Many people do not realize how the things they think of as normal are damaging to someone with a disability.  Take for instance, the buses in my state are now equipped with a wheelchair lift so people in wheelchairs can get on the bus. I was at a meeting with a group of people who are in wheelchairs. On this day it was snowing. I was upset because I had difficulty with my directions, but the snow on the street had been shoveled. I had to drive up one street and down another and when I finally parked I had a puddle in front of me and I could easily jump over it to get to a dryer piece of land. One of the lady’s in a chair then explained that due to the snow the bus driver put her out closer to the highway, so she had to navigate in her chair in the street because the snow had been shoveled so high to one side that her access to the sidewalk had been cut off.  This forced her to go way out of her way to get to the building we were meeting at.

Had I not heard her side, I would not have been able to understand how difficult it was for her. We should have both had access to the street and the sidewalk – we both pay the taxes that make the side walk available for all people, but the city was considering the non-disabled walkers and drivers on that day – they had forgotten about everyone else. I am not just talking about people in chairs, I am also thinking about children, the elderly, and those who have some kind of ailment. All of these people who had to get off a bus and find a new path through the streets, and had to be placed in a dangerous situation. That is unacceptable.

The same way we pay taxes for public transportation and clean sidewalks near bus stops and city buildings, is the same way we all pay taxes to be educated, but most people with learning and other disabilities pay far more because the educational system is created based on building success in students who do not have learning/cognitive disabilities. These additional costs come in the form of extra tutoring, additional supplies, special equipment, etc. Things I have often heard people without out disabilities refer to as “options”.  Not a bad word, but it can be so degrading when used by some. If I cannot be educated without it – it is not an option. If I took all the pencils and paper out of the school and refused to allow students to have the lights on – I would be denying them access – that is no different then the accommodations needed for someone with a disability. I cannot learn if I cannot see, I cannot learn if I cannot get my wheelchair into the room, I cannot learn if I cannot hear, and I cannot learn if the curriculum has shut me out.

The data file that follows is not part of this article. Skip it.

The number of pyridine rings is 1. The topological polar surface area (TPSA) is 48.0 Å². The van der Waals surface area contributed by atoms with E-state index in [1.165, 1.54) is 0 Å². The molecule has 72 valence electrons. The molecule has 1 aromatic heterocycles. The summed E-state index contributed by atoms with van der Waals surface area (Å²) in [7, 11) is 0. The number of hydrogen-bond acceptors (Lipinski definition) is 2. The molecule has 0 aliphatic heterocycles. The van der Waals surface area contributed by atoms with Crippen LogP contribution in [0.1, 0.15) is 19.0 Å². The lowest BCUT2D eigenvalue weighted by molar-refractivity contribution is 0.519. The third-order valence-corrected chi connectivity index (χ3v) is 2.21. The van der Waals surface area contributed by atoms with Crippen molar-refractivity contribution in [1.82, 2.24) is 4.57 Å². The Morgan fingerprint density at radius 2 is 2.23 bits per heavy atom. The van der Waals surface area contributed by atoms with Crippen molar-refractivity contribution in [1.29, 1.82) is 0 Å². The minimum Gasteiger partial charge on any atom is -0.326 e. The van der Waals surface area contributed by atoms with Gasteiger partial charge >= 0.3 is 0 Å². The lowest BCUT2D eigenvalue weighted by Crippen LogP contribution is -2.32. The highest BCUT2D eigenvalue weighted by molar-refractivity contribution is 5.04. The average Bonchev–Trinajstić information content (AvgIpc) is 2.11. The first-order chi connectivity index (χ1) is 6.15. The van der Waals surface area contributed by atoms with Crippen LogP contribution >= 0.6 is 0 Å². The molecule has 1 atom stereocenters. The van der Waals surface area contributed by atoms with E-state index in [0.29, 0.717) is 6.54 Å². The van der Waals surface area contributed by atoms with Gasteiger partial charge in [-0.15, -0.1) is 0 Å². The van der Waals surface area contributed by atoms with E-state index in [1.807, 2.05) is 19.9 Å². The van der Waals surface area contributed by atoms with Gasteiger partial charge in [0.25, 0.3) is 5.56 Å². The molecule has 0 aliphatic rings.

A Civil Right is a right we as a people have determined that all of us can have. It is a set of agreements that we hold to that state that we all deserve to have the same things, life, liberty, and the pursuit of happiness. What we forget is that there are some who are unable to participate. We don’t understand that, based on how we have designed our America, we have shut them out.

There are a plethora of issues that the disability community will have to face. We will have to tackle accessibility on all levels, education, homelessness, age issues, housing, insurance, poverty (we are the poorest minority group in America: http://www.census.gov/prod/2011pubs/p60-239.pdf) and the stigma that society holds of us as a disabled community.

The fight for disability rights is not a fight to take something from other Americans, but a demand to have exactly what you already have. We don’t hate people without disabilities, we don’t want to see them suffer and we don’t blame them for the limitations that we deal with every day. We want the same things you want. We want to learn, to have jobs, to ride buses, to enjoy the parks. We want to get work, support our families, help our government, and live the best life we can.  We press because we have been excluded, we press because things are not equal.

One day this will not be necessary – until then we will continue to fight. This is no different then the challenge I take on as an African-American or as a Woman – we have come so far, but we are still so far away.

Until Next Time,

Dr. Richmond